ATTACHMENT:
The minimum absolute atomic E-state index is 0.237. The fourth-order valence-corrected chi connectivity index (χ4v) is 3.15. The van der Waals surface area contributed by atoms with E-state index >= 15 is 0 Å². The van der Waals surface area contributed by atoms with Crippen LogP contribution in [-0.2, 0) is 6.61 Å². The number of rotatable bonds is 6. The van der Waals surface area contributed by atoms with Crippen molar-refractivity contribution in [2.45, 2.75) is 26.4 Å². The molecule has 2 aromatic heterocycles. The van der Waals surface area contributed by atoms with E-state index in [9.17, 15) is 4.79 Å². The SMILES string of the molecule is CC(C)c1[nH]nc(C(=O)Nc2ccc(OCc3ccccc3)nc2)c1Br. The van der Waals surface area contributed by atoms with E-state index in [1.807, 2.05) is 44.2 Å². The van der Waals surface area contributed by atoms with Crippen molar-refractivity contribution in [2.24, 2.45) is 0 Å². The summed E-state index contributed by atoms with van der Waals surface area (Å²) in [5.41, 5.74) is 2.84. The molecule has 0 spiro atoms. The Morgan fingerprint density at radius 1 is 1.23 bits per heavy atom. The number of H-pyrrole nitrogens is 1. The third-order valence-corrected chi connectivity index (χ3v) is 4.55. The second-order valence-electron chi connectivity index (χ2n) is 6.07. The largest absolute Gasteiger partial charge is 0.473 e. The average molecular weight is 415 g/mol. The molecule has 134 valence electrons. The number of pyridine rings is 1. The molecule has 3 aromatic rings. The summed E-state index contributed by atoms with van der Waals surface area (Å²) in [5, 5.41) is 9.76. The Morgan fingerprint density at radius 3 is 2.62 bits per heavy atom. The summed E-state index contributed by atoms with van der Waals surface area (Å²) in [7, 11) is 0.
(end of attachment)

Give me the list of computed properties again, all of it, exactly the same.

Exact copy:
The minimum absolute atomic E-state index is 0.237. The fourth-order valence-corrected chi connectivity index (χ4v) is 3.15. The van der Waals surface area contributed by atoms with E-state index >= 15 is 0 Å². The van der Waals surface area contributed by atoms with Crippen LogP contribution in [-0.2, 0) is 6.61 Å². The number of rotatable bonds is 6. The van der Waals surface area contributed by atoms with Crippen molar-refractivity contribution in [2.45, 2.75) is 26.4 Å². The molecule has 2 aromatic heterocycles. The van der Waals surface area contributed by atoms with E-state index in [9.17, 15) is 4.79 Å². The SMILES string of the molecule is CC(C)c1[nH]nc(C(=O)Nc2ccc(OCc3ccccc3)nc2)c1Br. The van der Waals surface area contributed by atoms with E-state index in [1.807, 2.05) is 44.2 Å². The van der Waals surface area contributed by atoms with Crippen molar-refractivity contribution in [2.24, 2.45) is 0 Å². The summed E-state index contributed by atoms with van der Waals surface area (Å²) in [5.41, 5.74) is 2.84. The molecule has 0 spiro atoms. The Morgan fingerprint density at radius 1 is 1.23 bits per heavy atom. The number of H-pyrrole nitrogens is 1. The third-order valence-corrected chi connectivity index (χ3v) is 4.55. The second-order valence-electron chi connectivity index (χ2n) is 6.07. The largest absolute Gasteiger partial charge is 0.473 e. The average molecular weight is 415 g/mol. The molecule has 134 valence electrons. The number of pyridine rings is 1. The molecule has 3 aromatic rings. The summed E-state index contributed by atoms with van der Waals surface area (Å²) in [5, 5.41) is 9.76. The Morgan fingerprint density at radius 3 is 2.62 bits per heavy atom. The summed E-state index contributed by atoms with van der Waals surface area (Å²) in [7, 11) is 0.